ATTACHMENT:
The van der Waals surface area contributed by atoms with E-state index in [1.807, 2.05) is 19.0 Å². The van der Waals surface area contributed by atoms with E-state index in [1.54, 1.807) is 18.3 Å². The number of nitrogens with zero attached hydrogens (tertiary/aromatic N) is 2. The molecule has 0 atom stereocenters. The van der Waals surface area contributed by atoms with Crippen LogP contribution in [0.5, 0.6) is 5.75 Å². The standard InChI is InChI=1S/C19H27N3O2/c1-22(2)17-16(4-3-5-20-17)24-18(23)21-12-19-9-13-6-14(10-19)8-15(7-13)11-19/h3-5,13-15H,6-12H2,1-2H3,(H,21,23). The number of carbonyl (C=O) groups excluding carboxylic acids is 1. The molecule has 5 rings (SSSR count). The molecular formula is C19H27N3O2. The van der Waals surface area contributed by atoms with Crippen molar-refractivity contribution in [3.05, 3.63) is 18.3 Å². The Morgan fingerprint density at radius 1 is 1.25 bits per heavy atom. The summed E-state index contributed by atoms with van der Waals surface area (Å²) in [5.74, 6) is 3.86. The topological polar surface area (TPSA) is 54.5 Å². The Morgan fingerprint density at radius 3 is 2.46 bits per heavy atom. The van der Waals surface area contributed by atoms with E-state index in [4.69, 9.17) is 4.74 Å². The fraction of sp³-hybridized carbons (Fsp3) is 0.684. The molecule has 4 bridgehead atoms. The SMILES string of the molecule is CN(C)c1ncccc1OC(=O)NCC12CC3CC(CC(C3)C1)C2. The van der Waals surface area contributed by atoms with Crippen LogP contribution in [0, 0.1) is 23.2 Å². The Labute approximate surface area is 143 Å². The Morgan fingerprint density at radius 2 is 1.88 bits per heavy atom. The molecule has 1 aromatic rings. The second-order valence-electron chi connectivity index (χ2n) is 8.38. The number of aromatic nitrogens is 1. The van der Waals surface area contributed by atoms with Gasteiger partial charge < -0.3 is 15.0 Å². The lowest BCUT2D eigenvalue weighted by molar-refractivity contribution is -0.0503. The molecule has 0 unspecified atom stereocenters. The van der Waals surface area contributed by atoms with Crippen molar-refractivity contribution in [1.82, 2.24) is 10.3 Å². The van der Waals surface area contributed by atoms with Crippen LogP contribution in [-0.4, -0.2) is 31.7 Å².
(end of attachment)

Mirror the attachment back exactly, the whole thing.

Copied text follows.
The van der Waals surface area contributed by atoms with E-state index in [1.807, 2.05) is 19.0 Å². The van der Waals surface area contributed by atoms with E-state index in [1.54, 1.807) is 18.3 Å². The number of nitrogens with zero attached hydrogens (tertiary/aromatic N) is 2. The molecule has 0 atom stereocenters. The van der Waals surface area contributed by atoms with Crippen LogP contribution in [0.5, 0.6) is 5.75 Å². The standard InChI is InChI=1S/C19H27N3O2/c1-22(2)17-16(4-3-5-20-17)24-18(23)21-12-19-9-13-6-14(10-19)8-15(7-13)11-19/h3-5,13-15H,6-12H2,1-2H3,(H,21,23). The number of carbonyl (C=O) groups excluding carboxylic acids is 1. The molecule has 5 rings (SSSR count). The molecular formula is C19H27N3O2. The van der Waals surface area contributed by atoms with Crippen molar-refractivity contribution in [3.05, 3.63) is 18.3 Å². The Morgan fingerprint density at radius 1 is 1.25 bits per heavy atom. The summed E-state index contributed by atoms with van der Waals surface area (Å²) in [5.74, 6) is 3.86. The topological polar surface area (TPSA) is 54.5 Å². The Morgan fingerprint density at radius 3 is 2.46 bits per heavy atom. The van der Waals surface area contributed by atoms with E-state index in [4.69, 9.17) is 4.74 Å². The fraction of sp³-hybridized carbons (Fsp3) is 0.684. The molecule has 4 bridgehead atoms. The SMILES string of the molecule is CN(C)c1ncccc1OC(=O)NCC12CC3CC(CC(C3)C1)C2. The van der Waals surface area contributed by atoms with Crippen LogP contribution in [0, 0.1) is 23.2 Å². The Labute approximate surface area is 143 Å². The Morgan fingerprint density at radius 2 is 1.88 bits per heavy atom. The molecule has 1 aromatic rings. The second-order valence-electron chi connectivity index (χ2n) is 8.38. The number of aromatic nitrogens is 1. The van der Waals surface area contributed by atoms with Gasteiger partial charge < -0.3 is 15.0 Å². The lowest BCUT2D eigenvalue weighted by molar-refractivity contribution is -0.0503. The molecule has 0 unspecified atom stereocenters. The van der Waals surface area contributed by atoms with Crippen molar-refractivity contribution in [1.82, 2.24) is 10.3 Å². The van der Waals surface area contributed by atoms with Crippen LogP contribution in [-0.4, -0.2) is 31.7 Å².